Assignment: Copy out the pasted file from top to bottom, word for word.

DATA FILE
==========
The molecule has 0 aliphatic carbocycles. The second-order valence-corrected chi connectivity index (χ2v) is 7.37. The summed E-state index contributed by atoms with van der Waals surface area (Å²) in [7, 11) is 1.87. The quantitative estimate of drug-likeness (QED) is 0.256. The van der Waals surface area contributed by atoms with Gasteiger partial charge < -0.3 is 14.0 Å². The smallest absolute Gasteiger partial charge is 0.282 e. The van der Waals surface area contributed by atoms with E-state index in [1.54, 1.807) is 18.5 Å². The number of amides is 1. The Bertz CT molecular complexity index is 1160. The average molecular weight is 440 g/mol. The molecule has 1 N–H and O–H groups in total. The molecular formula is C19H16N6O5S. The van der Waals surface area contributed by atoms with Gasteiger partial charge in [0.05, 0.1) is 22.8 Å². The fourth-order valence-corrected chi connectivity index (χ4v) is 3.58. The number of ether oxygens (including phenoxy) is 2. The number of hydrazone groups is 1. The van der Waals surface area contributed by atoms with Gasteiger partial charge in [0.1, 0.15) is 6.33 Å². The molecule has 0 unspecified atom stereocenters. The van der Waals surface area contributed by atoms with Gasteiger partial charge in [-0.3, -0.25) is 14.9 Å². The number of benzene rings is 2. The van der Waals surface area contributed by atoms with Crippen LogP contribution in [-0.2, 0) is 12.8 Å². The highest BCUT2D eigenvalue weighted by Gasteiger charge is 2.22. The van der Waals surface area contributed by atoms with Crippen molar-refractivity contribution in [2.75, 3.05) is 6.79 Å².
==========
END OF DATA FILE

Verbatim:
The molecule has 0 aliphatic carbocycles. The second-order valence-corrected chi connectivity index (χ2v) is 7.37. The summed E-state index contributed by atoms with van der Waals surface area (Å²) in [7, 11) is 1.87. The quantitative estimate of drug-likeness (QED) is 0.256. The van der Waals surface area contributed by atoms with Gasteiger partial charge < -0.3 is 14.0 Å². The smallest absolute Gasteiger partial charge is 0.282 e. The van der Waals surface area contributed by atoms with E-state index in [1.54, 1.807) is 18.5 Å². The number of amides is 1. The Bertz CT molecular complexity index is 1160. The average molecular weight is 440 g/mol. The molecule has 1 N–H and O–H groups in total. The molecular formula is C19H16N6O5S. The van der Waals surface area contributed by atoms with Gasteiger partial charge in [0.05, 0.1) is 22.8 Å². The fourth-order valence-corrected chi connectivity index (χ4v) is 3.58. The number of ether oxygens (including phenoxy) is 2. The number of hydrazone groups is 1. The van der Waals surface area contributed by atoms with Gasteiger partial charge in [0.1, 0.15) is 6.33 Å². The molecule has 0 unspecified atom stereocenters. The van der Waals surface area contributed by atoms with Gasteiger partial charge in [-0.3, -0.25) is 14.9 Å². The number of benzene rings is 2. The van der Waals surface area contributed by atoms with Crippen LogP contribution in [-0.2, 0) is 12.8 Å². The highest BCUT2D eigenvalue weighted by Gasteiger charge is 2.22. The van der Waals surface area contributed by atoms with Crippen molar-refractivity contribution in [2.75, 3.05) is 6.79 Å².